Even prior to the onset of the Covid-19 pandemic, organisations and consumers were under constant threat from cyberattacks.
By Bethwel Opil
However, the environment has shifted dramatically over the past 16-months due to an increasingly distributed workforce. Cybercriminals have been exploiting these conditions and a continually expanding attack surface to compromise data.
This has seen malicious users turning their attention to remote employees working outside the relative safety of the corporate network. After all, it is an easier proposition to compromise a home network with its myriad of devices than focusing on a more secure business environment. In fact, accessing the network through unsecured or poorly secured personal devices is one of the biggest cybersecurity concerns facing companies across industry sectors today.
By September 2020, Kaspersky solutions reported on 28-million malware attacks for the year to date and detected 102-million potentially unwanted applications (PUA) across South Africa, Kenya, and Nigeria. It is especially in the case of the latter where there is significant risk of exposure. While not considered malicious in themselves, PUAs have become popular to disguise malware downloads. This means companies and individuals must remain cautious against phishing scams, malware attacks, and even PUAs that threaten the integrity of their data.
Individuals must be more aware of this new and increased risk landscape when working remotely, as well as using digital services to relax at home. Anyone is a target, and people need to start taking cybersecurity seriously especially given the connectedness of their lives.
The best technology solutions and policies in the world mean little if users still click on phishing links or download and install suspicious software. Humans will always unintentionally remain the weakest link in the cybersecurity chain. Companies must therefore increase employee cyber awareness as one of the most effective ways to combat cybercrime. This training must be delivered optimally for remote workers. Adaptive learning that assesses and adapts to each person’s level of knowledge, skill, and confidence becomes a key enabler.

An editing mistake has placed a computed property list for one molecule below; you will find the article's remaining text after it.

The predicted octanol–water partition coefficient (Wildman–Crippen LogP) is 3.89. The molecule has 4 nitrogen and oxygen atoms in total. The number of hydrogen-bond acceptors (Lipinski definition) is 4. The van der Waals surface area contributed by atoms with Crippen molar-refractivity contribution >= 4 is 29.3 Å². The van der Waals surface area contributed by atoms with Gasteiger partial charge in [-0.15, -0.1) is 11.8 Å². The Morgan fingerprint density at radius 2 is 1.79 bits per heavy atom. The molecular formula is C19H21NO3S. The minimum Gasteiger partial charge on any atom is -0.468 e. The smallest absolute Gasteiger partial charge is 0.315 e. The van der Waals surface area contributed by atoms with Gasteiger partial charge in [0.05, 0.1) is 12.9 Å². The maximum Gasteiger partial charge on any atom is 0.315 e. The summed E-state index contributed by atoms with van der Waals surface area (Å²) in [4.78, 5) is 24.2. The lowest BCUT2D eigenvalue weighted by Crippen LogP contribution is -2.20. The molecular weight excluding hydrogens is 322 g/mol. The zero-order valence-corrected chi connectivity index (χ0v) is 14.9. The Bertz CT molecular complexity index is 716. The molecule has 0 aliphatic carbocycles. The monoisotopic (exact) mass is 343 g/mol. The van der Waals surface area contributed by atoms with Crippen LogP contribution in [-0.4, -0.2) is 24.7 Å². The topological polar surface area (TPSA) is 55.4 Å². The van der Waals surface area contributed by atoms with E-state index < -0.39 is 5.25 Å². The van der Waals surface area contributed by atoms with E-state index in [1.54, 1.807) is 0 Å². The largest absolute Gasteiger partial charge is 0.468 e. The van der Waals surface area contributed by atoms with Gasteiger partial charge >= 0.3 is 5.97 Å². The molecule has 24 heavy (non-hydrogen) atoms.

Focusing on immunity
At Kaspersky, we believe that the concept of cybersecurity will give way to cyber-immunity. This sees the development of an ecosystem where everything connected is protected, and all the systems in it, are secure, by design. This does not come without its share of challenges – the most significant being the shift in mindset required that sees security integrated into everything an organisation does and not installed as an afterthought.
This is becoming more critical especially given the increase in Advanced Persistent Threats (APTs). These use continuous, clandestine, and sophisticated hacking techniques to gain access to a system and remain inside for a prolonged period, with potentially destructive consequences.
Another trend to follow is the growth of hackers-for-hire and cyber mercenary groups targeting SMEs and financial institutions. These groups have the perfect breeding ground to steal sensitive data and sell it to the highest bidder, often resulting in the bankruptcy of the affected organisation. For their part, cyber-mercenaries can be hired to search for sensitive, private information that can be used in disputes to win court rulings or to steal business trade secrets and provide their ‘employers’ with competitive intelligence to get ahead in the market.
Fortunately, the pandemic has brought with it an increased focus on the importance of cybersecurity within and outside the perimeters of the network. Constant vigilance is key as threats become more sophisticated and pervasive in all aspects of people’s lives.
Bethwel Opil is the enterprise sales manager at Kaspersky in Africa